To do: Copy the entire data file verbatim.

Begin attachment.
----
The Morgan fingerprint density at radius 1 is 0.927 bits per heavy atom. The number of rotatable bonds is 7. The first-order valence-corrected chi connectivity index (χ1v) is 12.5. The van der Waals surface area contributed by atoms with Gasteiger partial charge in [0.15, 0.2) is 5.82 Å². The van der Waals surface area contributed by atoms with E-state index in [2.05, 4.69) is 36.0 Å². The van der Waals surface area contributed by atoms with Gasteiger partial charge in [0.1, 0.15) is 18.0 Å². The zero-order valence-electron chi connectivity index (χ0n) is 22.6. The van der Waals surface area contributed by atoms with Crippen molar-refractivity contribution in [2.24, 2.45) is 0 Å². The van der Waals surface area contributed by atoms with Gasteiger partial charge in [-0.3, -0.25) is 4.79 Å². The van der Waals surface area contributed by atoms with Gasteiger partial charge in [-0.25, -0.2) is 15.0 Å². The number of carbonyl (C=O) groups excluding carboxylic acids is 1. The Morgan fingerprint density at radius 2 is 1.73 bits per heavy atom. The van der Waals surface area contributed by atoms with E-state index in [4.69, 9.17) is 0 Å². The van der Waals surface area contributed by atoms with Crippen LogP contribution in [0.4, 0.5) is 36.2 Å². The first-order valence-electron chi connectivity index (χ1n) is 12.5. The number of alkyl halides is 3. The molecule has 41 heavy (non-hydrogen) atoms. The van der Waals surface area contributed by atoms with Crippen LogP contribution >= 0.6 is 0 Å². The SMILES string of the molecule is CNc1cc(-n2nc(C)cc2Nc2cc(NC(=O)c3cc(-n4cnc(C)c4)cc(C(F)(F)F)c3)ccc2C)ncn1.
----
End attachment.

The Morgan fingerprint density at radius 1 is 0.927 bits per heavy atom. The number of rotatable bonds is 7. The first-order valence-corrected chi connectivity index (χ1v) is 12.5. The van der Waals surface area contributed by atoms with Gasteiger partial charge in [0.15, 0.2) is 5.82 Å². The van der Waals surface area contributed by atoms with E-state index in [2.05, 4.69) is 36.0 Å². The van der Waals surface area contributed by atoms with Gasteiger partial charge in [0.1, 0.15) is 18.0 Å². The zero-order valence-electron chi connectivity index (χ0n) is 22.6. The van der Waals surface area contributed by atoms with Crippen molar-refractivity contribution in [2.24, 2.45) is 0 Å². The van der Waals surface area contributed by atoms with Gasteiger partial charge in [-0.3, -0.25) is 4.79 Å². The van der Waals surface area contributed by atoms with Gasteiger partial charge in [-0.25, -0.2) is 15.0 Å². The number of carbonyl (C=O) groups excluding carboxylic acids is 1. The Morgan fingerprint density at radius 2 is 1.73 bits per heavy atom. The van der Waals surface area contributed by atoms with E-state index in [4.69, 9.17) is 0 Å². The van der Waals surface area contributed by atoms with Crippen LogP contribution in [0.4, 0.5) is 36.2 Å². The first-order valence-electron chi connectivity index (χ1n) is 12.5. The number of alkyl halides is 3. The molecule has 41 heavy (non-hydrogen) atoms. The van der Waals surface area contributed by atoms with Crippen LogP contribution >= 0.6 is 0 Å². The SMILES string of the molecule is CNc1cc(-n2nc(C)cc2Nc2cc(NC(=O)c3cc(-n4cnc(C)c4)cc(C(F)(F)F)c3)ccc2C)ncn1.